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A labor of love and languish: Reflecting on a journalism career

When something tragic happens, you turn to the news. You turn to the media you trust — often, these locals care as deeply about your home as you do and will give you the latest facts and keep you as up-to-date as possible.

Journalists serve the public in a unique way — a way that is often subtle and sometimes goes unappreciated or unrecognized, but overall, we can help serve as the backbone of a strong community. We do what we do because it’s important, not easy.

For many who are not in the field of journalism, it can seem exciting, glamorous, even. However, it is one of the most stressful jobs a person can have. At The Maine Campus, we do it because we love it — our fellow students, our community, our colleagues — it is truly a labor of love. The side that’s not acknowledged nearly enough is that the labor of love does not come without its downsides.

The latest news cycle has been turbulent, to say the least. Like any career, journalism has its ups and downs but can be incredibly volatile. 

With October’s mass shooting less than two hours to our south being the deadliest in the state — and only the third mass shooting in our state’s history — we couldn’t stop and grieve. We had to act. Having to put aside our processing to inform our community is a depressing task. It doesn’t just get tough. It can truly feel impossible. 

“As we covered these events, we had to step back emotionally. I didn’t give myself a chance to grieve, to think about this traumatic event that was taking place so close to home. I went to work. We went to work,” said Liv Schanck, the head photographer at The Maine Campus, in an Instagram post reflecting on her photojournalism experience during the Lewiston mass shooting. 

The nature of this job as a student journalist is sometimes horrendous to navigate. Some people can view their job as an escape, especially when they work in a position that does not revolve around the constant consumption of current events, good and bad, happy and heartbreaking. For us, it’s not quite that simple. We spend every day combing through some of the most violent, most disgusting, most disheartening crimes against humanity that we’ve ever had to face.

Young journalists are at incredible risk for burnout, causing undue stress, depression and exhaustion. More than 75% of journalists under 45 report experiencing both personal and professional burnout. The phenomenon is considered a medical diagnosis that can explain high rates of job departure and emotional complications.

Even while we navigate incredibly high-stress situations, there’s always something that keeps us going. It might be as simple as knowing that your mom will text you and tell you your story was great or a kind comment from a Maine Campus alum stating their pride in the paper.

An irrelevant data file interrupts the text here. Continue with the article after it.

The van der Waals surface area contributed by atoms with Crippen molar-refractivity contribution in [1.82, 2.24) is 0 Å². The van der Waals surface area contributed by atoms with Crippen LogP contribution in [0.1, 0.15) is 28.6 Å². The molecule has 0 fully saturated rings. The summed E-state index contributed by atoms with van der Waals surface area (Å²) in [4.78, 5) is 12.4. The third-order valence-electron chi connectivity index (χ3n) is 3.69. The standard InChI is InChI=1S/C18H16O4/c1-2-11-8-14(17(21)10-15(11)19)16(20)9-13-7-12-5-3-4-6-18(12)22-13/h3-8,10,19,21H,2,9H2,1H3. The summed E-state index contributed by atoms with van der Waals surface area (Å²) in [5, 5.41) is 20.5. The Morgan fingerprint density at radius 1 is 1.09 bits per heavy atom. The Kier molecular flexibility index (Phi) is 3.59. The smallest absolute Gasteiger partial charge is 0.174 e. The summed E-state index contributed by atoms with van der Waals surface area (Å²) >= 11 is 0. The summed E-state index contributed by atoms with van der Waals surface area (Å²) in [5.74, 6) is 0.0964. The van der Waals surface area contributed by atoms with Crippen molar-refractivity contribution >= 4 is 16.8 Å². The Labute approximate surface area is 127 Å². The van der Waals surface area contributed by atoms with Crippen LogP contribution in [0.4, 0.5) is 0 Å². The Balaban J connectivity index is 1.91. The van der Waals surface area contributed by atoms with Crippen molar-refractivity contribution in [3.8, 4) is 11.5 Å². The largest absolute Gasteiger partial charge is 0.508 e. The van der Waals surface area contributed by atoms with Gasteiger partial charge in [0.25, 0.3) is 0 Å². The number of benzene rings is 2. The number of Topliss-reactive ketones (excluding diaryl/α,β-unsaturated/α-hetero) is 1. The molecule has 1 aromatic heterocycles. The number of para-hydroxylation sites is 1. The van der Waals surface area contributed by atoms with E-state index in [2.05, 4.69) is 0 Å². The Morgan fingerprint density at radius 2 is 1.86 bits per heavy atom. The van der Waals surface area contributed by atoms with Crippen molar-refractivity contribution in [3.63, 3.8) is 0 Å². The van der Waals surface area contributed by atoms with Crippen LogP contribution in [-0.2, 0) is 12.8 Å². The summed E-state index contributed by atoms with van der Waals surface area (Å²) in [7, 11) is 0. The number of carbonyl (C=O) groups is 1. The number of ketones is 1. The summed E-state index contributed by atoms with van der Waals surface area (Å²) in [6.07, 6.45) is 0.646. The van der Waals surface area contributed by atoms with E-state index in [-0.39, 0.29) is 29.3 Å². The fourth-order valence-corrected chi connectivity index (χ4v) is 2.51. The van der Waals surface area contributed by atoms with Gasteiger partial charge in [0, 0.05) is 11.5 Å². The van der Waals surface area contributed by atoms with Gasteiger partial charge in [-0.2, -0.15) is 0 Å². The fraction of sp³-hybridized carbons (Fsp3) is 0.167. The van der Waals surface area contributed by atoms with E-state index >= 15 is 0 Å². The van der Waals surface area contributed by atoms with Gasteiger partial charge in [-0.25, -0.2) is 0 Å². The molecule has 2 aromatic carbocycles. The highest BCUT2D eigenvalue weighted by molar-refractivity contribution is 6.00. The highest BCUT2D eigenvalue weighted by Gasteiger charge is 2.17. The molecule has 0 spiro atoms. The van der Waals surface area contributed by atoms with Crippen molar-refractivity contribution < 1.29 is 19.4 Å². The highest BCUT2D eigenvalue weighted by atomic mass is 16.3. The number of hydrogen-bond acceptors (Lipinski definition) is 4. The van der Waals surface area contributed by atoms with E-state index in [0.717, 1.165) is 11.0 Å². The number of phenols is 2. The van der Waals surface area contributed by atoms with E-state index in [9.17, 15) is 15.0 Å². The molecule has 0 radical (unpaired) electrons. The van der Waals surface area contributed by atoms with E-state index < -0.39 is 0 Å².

Sometimes, it’s easy. Sometimes, it’s as simple as having an uplifting feature that makes you feel good. More often than not, my friends hear me say, “Today made me realize why I’m in journalism.” It’s an incredible position to be in: you are a vessel for people to tell their stories, a translator who acts as a bridge between one individual and thousands of others. 

When there’s a sense of immediacy, and you turn to the news, who do you turn to? Who do we go to after a long day of interviewing survivors and making death counts heard as more than just numbers, but telling you about the people behind them? Where do we go when it all seems impossible to navigate? We turn to each other.

At The Maine Campus, we are incredibly fortunate to not only have a kind, caring and wonderful team of editors and contributors who work passionately and tirelessly for our community and our colleagues, but we also have a wonderful group of readers — just like you — who are loyal, who are steadfast, who make sure that we always feel appreciated. One of the best-kept secrets in journalism is that it is perhaps one of the most stressful and sometimes unappreciated jobs a person can have.

 However, even if you’re feeling disillusioned with the reception from your viewers or readers, it is never without its rewards. There is an inexplicable amount of pride in everything we do. It’s not selfish — it’s just an exhilarating feeling to know that you are providing services that people rely on to get through their day or even to get through some of the hardest parts of their lives.

News is everywhere, so is tragedy, so is kindness, so is love, so is pain. Journalists are just lucky enough to be trusted to share it with others. 

On behalf of the entire Maine Campus editorial board, we see you. We are proud of you. We love you. We do this job because of all of those things because you deserve a resource that you can trust. You deserve news that you can feel safe and confident about, knowing that you’re getting information that is both accurate and timely — it is what all of our readers deserve. Even with its highly emotional, very turbulent ups and downs, the constant stress and the burnout, we wouldn’t trade our work for anything.

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